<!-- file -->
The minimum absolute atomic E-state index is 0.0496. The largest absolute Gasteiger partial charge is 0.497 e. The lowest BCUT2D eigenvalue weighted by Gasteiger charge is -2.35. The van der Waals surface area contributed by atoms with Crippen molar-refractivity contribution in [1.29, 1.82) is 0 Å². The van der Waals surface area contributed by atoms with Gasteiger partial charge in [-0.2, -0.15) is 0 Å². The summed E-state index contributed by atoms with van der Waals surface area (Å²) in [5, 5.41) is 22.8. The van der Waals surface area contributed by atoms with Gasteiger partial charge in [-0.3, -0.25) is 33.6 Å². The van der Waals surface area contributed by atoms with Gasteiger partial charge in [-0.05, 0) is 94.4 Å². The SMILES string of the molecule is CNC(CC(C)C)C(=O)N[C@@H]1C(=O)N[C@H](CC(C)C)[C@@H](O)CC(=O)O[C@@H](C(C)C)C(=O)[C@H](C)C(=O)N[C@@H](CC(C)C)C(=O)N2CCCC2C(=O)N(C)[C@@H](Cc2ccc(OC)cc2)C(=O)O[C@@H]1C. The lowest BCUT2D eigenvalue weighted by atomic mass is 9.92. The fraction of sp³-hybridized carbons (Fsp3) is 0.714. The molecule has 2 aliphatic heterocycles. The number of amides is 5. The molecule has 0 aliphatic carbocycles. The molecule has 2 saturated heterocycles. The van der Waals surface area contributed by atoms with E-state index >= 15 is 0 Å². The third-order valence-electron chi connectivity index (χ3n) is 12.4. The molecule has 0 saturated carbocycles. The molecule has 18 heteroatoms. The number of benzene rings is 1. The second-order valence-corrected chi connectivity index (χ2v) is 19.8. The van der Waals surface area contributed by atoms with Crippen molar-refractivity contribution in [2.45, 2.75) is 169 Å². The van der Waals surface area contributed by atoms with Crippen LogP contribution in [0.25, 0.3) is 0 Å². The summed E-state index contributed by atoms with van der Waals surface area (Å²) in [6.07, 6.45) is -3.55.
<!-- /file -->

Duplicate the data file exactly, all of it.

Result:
The minimum absolute atomic E-state index is 0.0496. The largest absolute Gasteiger partial charge is 0.497 e. The lowest BCUT2D eigenvalue weighted by Gasteiger charge is -2.35. The van der Waals surface area contributed by atoms with Crippen molar-refractivity contribution in [1.29, 1.82) is 0 Å². The van der Waals surface area contributed by atoms with Gasteiger partial charge in [-0.2, -0.15) is 0 Å². The summed E-state index contributed by atoms with van der Waals surface area (Å²) in [5, 5.41) is 22.8. The van der Waals surface area contributed by atoms with Gasteiger partial charge in [-0.3, -0.25) is 33.6 Å². The van der Waals surface area contributed by atoms with Gasteiger partial charge in [-0.05, 0) is 94.4 Å². The SMILES string of the molecule is CNC(CC(C)C)C(=O)N[C@@H]1C(=O)N[C@H](CC(C)C)[C@@H](O)CC(=O)O[C@@H](C(C)C)C(=O)[C@H](C)C(=O)N[C@@H](CC(C)C)C(=O)N2CCCC2C(=O)N(C)[C@@H](Cc2ccc(OC)cc2)C(=O)O[C@@H]1C. The lowest BCUT2D eigenvalue weighted by atomic mass is 9.92. The fraction of sp³-hybridized carbons (Fsp3) is 0.714. The molecule has 2 aliphatic heterocycles. The number of amides is 5. The molecule has 0 aliphatic carbocycles. The molecule has 2 saturated heterocycles. The van der Waals surface area contributed by atoms with E-state index >= 15 is 0 Å². The third-order valence-electron chi connectivity index (χ3n) is 12.4. The molecule has 0 saturated carbocycles. The molecule has 18 heteroatoms. The number of benzene rings is 1. The second-order valence-corrected chi connectivity index (χ2v) is 19.8. The van der Waals surface area contributed by atoms with Crippen molar-refractivity contribution in [2.45, 2.75) is 169 Å². The van der Waals surface area contributed by atoms with Crippen LogP contribution in [0.25, 0.3) is 0 Å². The summed E-state index contributed by atoms with van der Waals surface area (Å²) in [6.07, 6.45) is -3.55.